By all means, give advice, share insights build your reputation as an industry expert throughout the sales process, but keep your advice to more general industry trends rather than solving issues for the potential customer, right before you get paid.

Tip three – Follow-up quicker

One of the reasons deals stall and urgency drops out of the sale process is because salespeople are too slow with their follow-ups.

If you have a sales call on a Tuesday, don’t give the potential customer a week to pull together the information you require to help them. Instead, arrange the follow-up call for this coming Thursday instead.

Most salespeople are passive in their follow-up schedule because they are happy that the potential customer wants to speak to them at all!

High performing sales professionals on the other hand are always oversubscribed with potential meeting options and so they need to get deals moving quickly to make sure they have enough time to get through them all, and so their follow-up dates are set in quick succession.

Even if you aren’t completely oversubscribed right now, this is the impression that you want to leave on your potential customers if you want this to become the reality in the near future.

Tip four – Close more often

As crazy as it sounds, sometimes you just need to make the deal real for the potential customer by attempting to close it, rather than attempting to add layers of artificial urgency to try and pressure then into asking about the close themselves.

The salesman.org, closing 3.0 selling methodology is covered in great detail on our platform, but the basic gist of it is that closing the sale can be done with no pressure, no weird manipulation tactics and zero chance of rejection by asking the following questions –

“Does it make sense to X”

So, for example, “does it make sense for you to sign up today, to relieve the pain point of your sales team underperforming which I know is stressing you out and to jump on the Salesman.org sales training platform?”

The potential customer, in this example a sales manager, will either say yes or no.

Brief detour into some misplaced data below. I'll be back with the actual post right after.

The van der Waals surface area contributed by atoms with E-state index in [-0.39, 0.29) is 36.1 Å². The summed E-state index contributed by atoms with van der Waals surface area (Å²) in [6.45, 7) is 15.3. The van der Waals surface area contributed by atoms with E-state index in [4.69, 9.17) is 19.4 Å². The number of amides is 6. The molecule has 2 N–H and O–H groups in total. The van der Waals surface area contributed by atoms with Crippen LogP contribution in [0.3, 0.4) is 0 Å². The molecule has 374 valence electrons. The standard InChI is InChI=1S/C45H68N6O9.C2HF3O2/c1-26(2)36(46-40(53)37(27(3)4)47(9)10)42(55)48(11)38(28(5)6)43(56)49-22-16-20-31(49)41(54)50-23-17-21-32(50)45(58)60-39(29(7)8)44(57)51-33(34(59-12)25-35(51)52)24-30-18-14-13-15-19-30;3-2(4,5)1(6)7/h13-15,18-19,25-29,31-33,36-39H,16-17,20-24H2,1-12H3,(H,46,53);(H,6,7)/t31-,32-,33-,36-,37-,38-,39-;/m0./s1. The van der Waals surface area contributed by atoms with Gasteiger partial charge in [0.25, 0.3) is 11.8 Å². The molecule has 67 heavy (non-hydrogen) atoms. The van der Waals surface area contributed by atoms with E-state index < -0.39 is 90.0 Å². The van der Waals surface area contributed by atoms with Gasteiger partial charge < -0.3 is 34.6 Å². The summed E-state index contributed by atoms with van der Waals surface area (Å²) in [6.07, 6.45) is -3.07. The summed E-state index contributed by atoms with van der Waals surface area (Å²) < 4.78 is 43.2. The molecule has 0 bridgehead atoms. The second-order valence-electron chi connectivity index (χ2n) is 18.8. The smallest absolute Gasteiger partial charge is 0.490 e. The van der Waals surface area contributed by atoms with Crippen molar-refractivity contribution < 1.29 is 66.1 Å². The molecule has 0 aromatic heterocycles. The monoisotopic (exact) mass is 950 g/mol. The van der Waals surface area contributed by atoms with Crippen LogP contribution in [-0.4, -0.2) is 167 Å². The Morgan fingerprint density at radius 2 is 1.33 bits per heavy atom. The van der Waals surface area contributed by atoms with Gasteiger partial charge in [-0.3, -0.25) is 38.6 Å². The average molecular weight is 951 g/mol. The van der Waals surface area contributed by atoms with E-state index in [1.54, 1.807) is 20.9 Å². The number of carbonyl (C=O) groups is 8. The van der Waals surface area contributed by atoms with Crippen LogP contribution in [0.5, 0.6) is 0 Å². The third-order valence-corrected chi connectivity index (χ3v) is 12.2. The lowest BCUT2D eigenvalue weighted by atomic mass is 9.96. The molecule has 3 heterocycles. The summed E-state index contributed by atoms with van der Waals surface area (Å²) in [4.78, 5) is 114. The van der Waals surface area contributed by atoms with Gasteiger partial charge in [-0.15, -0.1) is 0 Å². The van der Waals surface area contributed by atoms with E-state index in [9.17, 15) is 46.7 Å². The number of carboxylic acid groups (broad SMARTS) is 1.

This question can’t be answered in a maybe. Instantly you have a level of urgency that you didn’t have before.

Of course, if they say yes, then you’ve closed the deal and so the rest of this conversation on creating urgency is irrelevant.

If they say no, then just ask the following question –

“What needs to happen to move this forward?”

No matter what the answer, you have automatically built urgency into the conversation because once this next step is complete, potential customer themselves has told you that they will then be ready to close the sale.

Summary – How to create urgency in sales

To quickly recap, the 4 tips are –

Tip one – Really understand potential customers pain point.

If your potential customers are not in extreme pain then there will never be any urgency to get the deal closed.

Understand your prospects –

  • Productivity pain points
  • Process pain points
  • Financial pain points

Tip two – The potential customer thinks they can do it on their own.

By all means, give advice, share insights build your reputation as an industry expert throughout the sales process, but keep your advice to more general industry trends rather than solving issues for the potential customer, before you get paid.

Tip three – Follow-up quicker

If you have a sales call on a Tuesday, don’t give the potential customer a week to pull together the information you require. Get the next meeting booked for the Thursday.

Tip four – close more often

Sometimes you need to make the deal real for the potential customer by attempting to close it sooner.

Close more often with the Closing 3.0 methology and you’ll create massive urgency and get more deals done faster.

If you enjoyed this video make sure to subscribe and hit that thumbs up button. Leave a comment below if you’ve any ideas you have to create more urgency in the sales process. And I’ll see you in the next video.